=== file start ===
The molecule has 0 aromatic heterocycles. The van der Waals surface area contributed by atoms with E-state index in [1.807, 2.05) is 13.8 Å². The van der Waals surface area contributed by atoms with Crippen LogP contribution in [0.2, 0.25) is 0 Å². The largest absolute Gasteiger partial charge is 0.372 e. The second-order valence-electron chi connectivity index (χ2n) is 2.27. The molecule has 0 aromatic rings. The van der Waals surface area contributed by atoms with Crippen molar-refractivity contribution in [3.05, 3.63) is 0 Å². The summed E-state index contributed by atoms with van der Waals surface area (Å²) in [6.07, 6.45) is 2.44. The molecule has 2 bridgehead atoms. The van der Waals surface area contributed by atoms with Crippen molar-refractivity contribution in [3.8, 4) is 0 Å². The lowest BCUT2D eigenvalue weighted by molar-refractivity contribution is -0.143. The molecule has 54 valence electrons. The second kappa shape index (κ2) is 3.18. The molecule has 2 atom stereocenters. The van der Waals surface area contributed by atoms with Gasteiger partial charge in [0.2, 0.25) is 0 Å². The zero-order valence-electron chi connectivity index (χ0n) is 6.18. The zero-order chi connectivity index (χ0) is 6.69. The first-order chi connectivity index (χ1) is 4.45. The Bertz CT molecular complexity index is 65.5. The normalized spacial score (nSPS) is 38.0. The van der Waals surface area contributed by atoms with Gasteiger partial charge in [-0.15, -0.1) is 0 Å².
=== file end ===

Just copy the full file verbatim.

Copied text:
The molecule has 0 aromatic heterocycles. The van der Waals surface area contributed by atoms with E-state index in [1.807, 2.05) is 13.8 Å². The van der Waals surface area contributed by atoms with Crippen LogP contribution in [0.2, 0.25) is 0 Å². The largest absolute Gasteiger partial charge is 0.372 e. The second-order valence-electron chi connectivity index (χ2n) is 2.27. The molecule has 0 aromatic rings. The van der Waals surface area contributed by atoms with Crippen molar-refractivity contribution in [3.05, 3.63) is 0 Å². The summed E-state index contributed by atoms with van der Waals surface area (Å²) in [6.07, 6.45) is 2.44. The molecule has 2 bridgehead atoms. The van der Waals surface area contributed by atoms with Crippen molar-refractivity contribution in [3.8, 4) is 0 Å². The lowest BCUT2D eigenvalue weighted by molar-refractivity contribution is -0.143. The molecule has 54 valence electrons. The second kappa shape index (κ2) is 3.18. The molecule has 2 atom stereocenters. The van der Waals surface area contributed by atoms with Gasteiger partial charge in [0.2, 0.25) is 0 Å². The zero-order valence-electron chi connectivity index (χ0n) is 6.18. The zero-order chi connectivity index (χ0) is 6.69. The first-order chi connectivity index (χ1) is 4.45. The Bertz CT molecular complexity index is 65.5. The normalized spacial score (nSPS) is 38.0. The van der Waals surface area contributed by atoms with Gasteiger partial charge in [-0.15, -0.1) is 0 Å².